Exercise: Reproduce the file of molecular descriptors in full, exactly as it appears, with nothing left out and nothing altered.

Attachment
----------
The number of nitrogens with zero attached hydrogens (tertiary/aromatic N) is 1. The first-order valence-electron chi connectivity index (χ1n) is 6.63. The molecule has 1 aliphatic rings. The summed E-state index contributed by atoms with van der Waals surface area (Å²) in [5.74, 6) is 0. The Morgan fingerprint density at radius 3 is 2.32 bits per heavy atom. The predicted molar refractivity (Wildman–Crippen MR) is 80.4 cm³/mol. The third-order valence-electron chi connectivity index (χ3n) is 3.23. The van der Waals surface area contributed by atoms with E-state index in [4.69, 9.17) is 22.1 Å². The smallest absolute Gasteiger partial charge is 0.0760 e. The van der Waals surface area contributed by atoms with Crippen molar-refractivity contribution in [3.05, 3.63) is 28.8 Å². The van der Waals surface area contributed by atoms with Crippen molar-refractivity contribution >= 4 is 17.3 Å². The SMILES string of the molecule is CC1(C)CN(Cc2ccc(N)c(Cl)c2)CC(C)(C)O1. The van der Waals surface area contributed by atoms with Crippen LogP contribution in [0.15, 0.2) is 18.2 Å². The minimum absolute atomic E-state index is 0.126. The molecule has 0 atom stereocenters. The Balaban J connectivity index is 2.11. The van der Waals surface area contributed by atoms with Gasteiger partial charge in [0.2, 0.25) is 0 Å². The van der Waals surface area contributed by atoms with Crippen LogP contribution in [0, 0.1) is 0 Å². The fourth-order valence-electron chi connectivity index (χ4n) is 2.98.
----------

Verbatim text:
The number of nitrogens with zero attached hydrogens (tertiary/aromatic N) is 1. The first-order valence-electron chi connectivity index (χ1n) is 6.63. The molecule has 1 aliphatic rings. The summed E-state index contributed by atoms with van der Waals surface area (Å²) in [5.74, 6) is 0. The Morgan fingerprint density at radius 3 is 2.32 bits per heavy atom. The predicted molar refractivity (Wildman–Crippen MR) is 80.4 cm³/mol. The third-order valence-electron chi connectivity index (χ3n) is 3.23. The van der Waals surface area contributed by atoms with E-state index in [4.69, 9.17) is 22.1 Å². The smallest absolute Gasteiger partial charge is 0.0760 e. The van der Waals surface area contributed by atoms with Crippen molar-refractivity contribution in [3.05, 3.63) is 28.8 Å². The van der Waals surface area contributed by atoms with Crippen molar-refractivity contribution >= 4 is 17.3 Å². The SMILES string of the molecule is CC1(C)CN(Cc2ccc(N)c(Cl)c2)CC(C)(C)O1. The van der Waals surface area contributed by atoms with Crippen LogP contribution in [0.15, 0.2) is 18.2 Å². The minimum absolute atomic E-state index is 0.126. The molecule has 0 atom stereocenters. The Balaban J connectivity index is 2.11. The van der Waals surface area contributed by atoms with Gasteiger partial charge in [0.2, 0.25) is 0 Å². The van der Waals surface area contributed by atoms with Crippen LogP contribution in [0, 0.1) is 0 Å². The fourth-order valence-electron chi connectivity index (χ4n) is 2.98.